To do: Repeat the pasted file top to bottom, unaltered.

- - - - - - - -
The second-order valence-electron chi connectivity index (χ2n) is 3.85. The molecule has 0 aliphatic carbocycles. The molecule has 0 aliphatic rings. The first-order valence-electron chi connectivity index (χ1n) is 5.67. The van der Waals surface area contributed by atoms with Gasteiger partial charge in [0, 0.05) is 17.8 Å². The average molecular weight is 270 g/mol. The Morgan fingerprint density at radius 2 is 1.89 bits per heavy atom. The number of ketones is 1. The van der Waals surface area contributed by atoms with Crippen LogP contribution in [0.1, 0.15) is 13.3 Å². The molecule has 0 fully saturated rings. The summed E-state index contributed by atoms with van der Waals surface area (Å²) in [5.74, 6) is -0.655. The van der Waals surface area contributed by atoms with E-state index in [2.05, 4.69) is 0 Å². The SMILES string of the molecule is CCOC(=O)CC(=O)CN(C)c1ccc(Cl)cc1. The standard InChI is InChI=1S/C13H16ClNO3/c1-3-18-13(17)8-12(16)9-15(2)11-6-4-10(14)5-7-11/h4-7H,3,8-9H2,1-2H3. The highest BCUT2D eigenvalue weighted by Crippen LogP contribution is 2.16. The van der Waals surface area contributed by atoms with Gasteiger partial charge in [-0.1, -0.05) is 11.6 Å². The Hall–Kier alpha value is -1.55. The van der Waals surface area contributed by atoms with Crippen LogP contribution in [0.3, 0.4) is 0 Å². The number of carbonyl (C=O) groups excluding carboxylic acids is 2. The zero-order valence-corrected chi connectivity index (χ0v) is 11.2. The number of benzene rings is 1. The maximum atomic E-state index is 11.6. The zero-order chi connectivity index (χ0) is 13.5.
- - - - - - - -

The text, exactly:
The second-order valence-electron chi connectivity index (χ2n) is 3.85. The molecule has 0 aliphatic carbocycles. The molecule has 0 aliphatic rings. The first-order valence-electron chi connectivity index (χ1n) is 5.67. The van der Waals surface area contributed by atoms with Gasteiger partial charge in [0, 0.05) is 17.8 Å². The average molecular weight is 270 g/mol. The Morgan fingerprint density at radius 2 is 1.89 bits per heavy atom. The number of ketones is 1. The van der Waals surface area contributed by atoms with Crippen LogP contribution in [0.1, 0.15) is 13.3 Å². The molecule has 0 fully saturated rings. The summed E-state index contributed by atoms with van der Waals surface area (Å²) in [5.74, 6) is -0.655. The van der Waals surface area contributed by atoms with E-state index in [2.05, 4.69) is 0 Å². The SMILES string of the molecule is CCOC(=O)CC(=O)CN(C)c1ccc(Cl)cc1. The standard InChI is InChI=1S/C13H16ClNO3/c1-3-18-13(17)8-12(16)9-15(2)11-6-4-10(14)5-7-11/h4-7H,3,8-9H2,1-2H3. The highest BCUT2D eigenvalue weighted by Crippen LogP contribution is 2.16. The van der Waals surface area contributed by atoms with Gasteiger partial charge in [-0.1, -0.05) is 11.6 Å². The Hall–Kier alpha value is -1.55. The van der Waals surface area contributed by atoms with Crippen LogP contribution in [0.3, 0.4) is 0 Å². The number of carbonyl (C=O) groups excluding carboxylic acids is 2. The zero-order valence-corrected chi connectivity index (χ0v) is 11.2. The number of benzene rings is 1. The maximum atomic E-state index is 11.6. The zero-order chi connectivity index (χ0) is 13.5.